Seven wolves dead as Earthjustice seeks restraining order
Two members of Idaho's Golden wolf pack, which is targeted for extermination. (Hobbit Hill Films LLC)
Despite enacting the world’s first and best endangered species law, our hatred toward the wolf continues to loom large in some parts of this country. Consider Idaho, where the wolf lost its endangered species listing in 2011 and faces hostile measures.
During the past two weeks, Earthjustice has been in court asking a federal judge to halt Idaho's unprecedented program to kill two wolf packs deep within the largest forested wilderness area in the lower-48 states. These wolves live on federal land, miles and miles away from ranches and civilization. As of Friday, seven had been killed by a hunter-trapper hired by the state.
Idaho's goal is to grow elk populations for outfitters and recreational hunters. To that end, the state's Department of Fish and Game sent its hunter-trapper deep into the 2.4-million-acre Frank Church-River of No Return Wilderness to exterminate the Golden and Monumental packs. The U.S. Forest Service, which is responsible for preserving the wilderness on behalf of the American people, literally opened the door for the extermination program by providing use of a Forest Service cabin to support wolf extermination activities.
The Golden Pack and Monumental pack wolves are featured in the second half of “River Of No Return,” a film featured in the Nature series on PBS that can be viewed for free online. It offers a compelling depiction of the animals and the wilderness environment that we are fighting to preserve in this case.
With a wider angle lens, we’re also in court to challenge the federal government’s premature removal of Endangered Species Act protections for gray wolves in Wyoming, a state that now allows shoot-on-sight killing of wolves in more than 80 percent of its area.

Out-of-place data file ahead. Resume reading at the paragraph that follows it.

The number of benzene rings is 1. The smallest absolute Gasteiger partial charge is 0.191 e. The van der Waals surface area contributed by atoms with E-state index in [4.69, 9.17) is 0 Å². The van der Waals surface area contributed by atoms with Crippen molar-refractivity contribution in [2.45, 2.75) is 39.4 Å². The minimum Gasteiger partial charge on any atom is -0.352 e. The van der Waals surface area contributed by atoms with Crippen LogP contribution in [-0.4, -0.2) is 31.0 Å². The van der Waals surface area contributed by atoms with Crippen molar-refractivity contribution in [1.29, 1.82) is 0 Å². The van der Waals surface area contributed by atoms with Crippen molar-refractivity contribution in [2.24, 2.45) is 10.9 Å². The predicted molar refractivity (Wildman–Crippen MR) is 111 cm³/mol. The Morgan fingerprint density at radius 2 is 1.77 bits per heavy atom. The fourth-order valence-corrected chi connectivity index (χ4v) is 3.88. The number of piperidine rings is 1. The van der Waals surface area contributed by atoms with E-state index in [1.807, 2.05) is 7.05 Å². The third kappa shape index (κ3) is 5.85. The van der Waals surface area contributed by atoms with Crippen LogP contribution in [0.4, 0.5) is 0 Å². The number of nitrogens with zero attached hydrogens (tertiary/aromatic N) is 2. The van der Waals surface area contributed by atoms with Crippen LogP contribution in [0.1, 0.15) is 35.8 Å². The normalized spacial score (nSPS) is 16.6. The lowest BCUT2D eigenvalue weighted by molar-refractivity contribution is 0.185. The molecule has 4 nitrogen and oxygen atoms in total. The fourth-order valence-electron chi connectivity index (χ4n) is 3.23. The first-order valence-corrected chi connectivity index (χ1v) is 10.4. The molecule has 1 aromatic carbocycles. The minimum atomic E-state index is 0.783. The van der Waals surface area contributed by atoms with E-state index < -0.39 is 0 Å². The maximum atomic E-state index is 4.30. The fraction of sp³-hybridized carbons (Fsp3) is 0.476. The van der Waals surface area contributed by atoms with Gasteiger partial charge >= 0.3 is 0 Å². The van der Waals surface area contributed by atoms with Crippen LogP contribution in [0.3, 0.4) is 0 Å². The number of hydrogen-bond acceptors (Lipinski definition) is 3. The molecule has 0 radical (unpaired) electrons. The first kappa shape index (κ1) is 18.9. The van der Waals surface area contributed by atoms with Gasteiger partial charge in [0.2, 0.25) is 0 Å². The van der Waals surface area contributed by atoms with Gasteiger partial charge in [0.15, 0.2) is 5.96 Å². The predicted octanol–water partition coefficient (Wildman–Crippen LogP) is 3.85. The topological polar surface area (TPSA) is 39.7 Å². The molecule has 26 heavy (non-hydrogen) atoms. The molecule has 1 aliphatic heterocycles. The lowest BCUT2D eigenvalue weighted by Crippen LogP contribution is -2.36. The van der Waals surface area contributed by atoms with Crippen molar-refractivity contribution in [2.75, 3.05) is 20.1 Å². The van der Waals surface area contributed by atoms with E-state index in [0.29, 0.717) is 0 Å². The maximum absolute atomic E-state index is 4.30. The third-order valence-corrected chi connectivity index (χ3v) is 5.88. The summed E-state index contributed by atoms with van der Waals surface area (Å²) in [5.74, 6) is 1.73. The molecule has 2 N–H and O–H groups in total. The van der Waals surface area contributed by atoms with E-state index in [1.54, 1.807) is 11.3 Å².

Since the government’s 2012 delisting of wolves in Wyoming, 130 wolves have been killed, including numerous wolves that normally reside in Yellowstone National Park but occasionally cross the park boundary into Wyoming, where they fall under the jurisdiction of a state with a track record of hostility toward wolves. Among the wolves killed is one known as 832F, who was the alpha female of a frequently watched pack long studied by Yellowstone wolf researchers.
For more than 20 years, Earthjustice has been fighting to protect wolves and their native ecosystems. Last December, Earthjustice and our coalition partners delivered nearly one million letters to the Department of Interior, urging the Obama administration to not delist wolves nationally. The proposed rule is under consideration now. Those of us that find the cruelty of Idaho, Wyoming and other wolf-killing states intolerable will be watching.
As Mahatma Gandhi said, "The greatness of a nation and its moral progress can be judged by the way its animals are treated."